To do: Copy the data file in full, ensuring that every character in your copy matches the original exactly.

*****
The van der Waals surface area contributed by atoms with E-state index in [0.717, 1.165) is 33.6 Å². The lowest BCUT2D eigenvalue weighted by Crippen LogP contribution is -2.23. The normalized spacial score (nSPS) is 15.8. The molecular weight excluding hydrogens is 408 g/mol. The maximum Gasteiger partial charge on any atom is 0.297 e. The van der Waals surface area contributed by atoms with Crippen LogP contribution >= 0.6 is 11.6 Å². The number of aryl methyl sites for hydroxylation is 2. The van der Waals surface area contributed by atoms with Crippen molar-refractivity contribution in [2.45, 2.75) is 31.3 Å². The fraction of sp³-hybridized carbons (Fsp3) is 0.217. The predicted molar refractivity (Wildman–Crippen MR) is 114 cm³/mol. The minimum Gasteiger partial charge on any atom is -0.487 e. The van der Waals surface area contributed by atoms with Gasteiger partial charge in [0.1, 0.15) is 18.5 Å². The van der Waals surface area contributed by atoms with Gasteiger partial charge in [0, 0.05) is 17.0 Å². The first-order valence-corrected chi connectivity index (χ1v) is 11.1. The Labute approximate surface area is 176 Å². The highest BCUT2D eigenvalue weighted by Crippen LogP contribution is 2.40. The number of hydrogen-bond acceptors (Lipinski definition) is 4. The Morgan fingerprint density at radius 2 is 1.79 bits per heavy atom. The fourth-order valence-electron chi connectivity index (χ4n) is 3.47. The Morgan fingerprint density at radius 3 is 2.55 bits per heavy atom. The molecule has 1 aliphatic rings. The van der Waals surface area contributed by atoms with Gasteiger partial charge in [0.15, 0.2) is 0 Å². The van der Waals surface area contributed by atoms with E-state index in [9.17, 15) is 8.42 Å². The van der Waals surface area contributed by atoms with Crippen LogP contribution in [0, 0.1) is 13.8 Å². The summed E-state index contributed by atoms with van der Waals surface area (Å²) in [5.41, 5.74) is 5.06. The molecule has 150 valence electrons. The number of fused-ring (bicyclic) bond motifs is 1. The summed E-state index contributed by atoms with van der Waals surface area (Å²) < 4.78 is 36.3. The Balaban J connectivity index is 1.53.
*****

The van der Waals surface area contributed by atoms with E-state index in [0.717, 1.165) is 33.6 Å². The lowest BCUT2D eigenvalue weighted by Crippen LogP contribution is -2.23. The normalized spacial score (nSPS) is 15.8. The molecular weight excluding hydrogens is 408 g/mol. The maximum Gasteiger partial charge on any atom is 0.297 e. The van der Waals surface area contributed by atoms with Crippen LogP contribution >= 0.6 is 11.6 Å². The number of aryl methyl sites for hydroxylation is 2. The van der Waals surface area contributed by atoms with Crippen molar-refractivity contribution in [2.45, 2.75) is 31.3 Å². The fraction of sp³-hybridized carbons (Fsp3) is 0.217. The predicted molar refractivity (Wildman–Crippen MR) is 114 cm³/mol. The minimum Gasteiger partial charge on any atom is -0.487 e. The van der Waals surface area contributed by atoms with Gasteiger partial charge in [0.1, 0.15) is 18.5 Å². The van der Waals surface area contributed by atoms with Gasteiger partial charge in [0, 0.05) is 17.0 Å². The first-order valence-corrected chi connectivity index (χ1v) is 11.1. The Labute approximate surface area is 176 Å². The highest BCUT2D eigenvalue weighted by Crippen LogP contribution is 2.40. The number of hydrogen-bond acceptors (Lipinski definition) is 4. The Morgan fingerprint density at radius 2 is 1.79 bits per heavy atom. The fourth-order valence-electron chi connectivity index (χ4n) is 3.47. The Morgan fingerprint density at radius 3 is 2.55 bits per heavy atom. The molecule has 1 aliphatic rings. The van der Waals surface area contributed by atoms with Gasteiger partial charge in [0.15, 0.2) is 0 Å². The van der Waals surface area contributed by atoms with E-state index in [9.17, 15) is 8.42 Å². The van der Waals surface area contributed by atoms with Crippen LogP contribution in [0, 0.1) is 13.8 Å². The summed E-state index contributed by atoms with van der Waals surface area (Å²) in [5.41, 5.74) is 5.06. The molecule has 150 valence electrons. The number of fused-ring (bicyclic) bond motifs is 1. The summed E-state index contributed by atoms with van der Waals surface area (Å²) < 4.78 is 36.3. The Balaban J connectivity index is 1.53.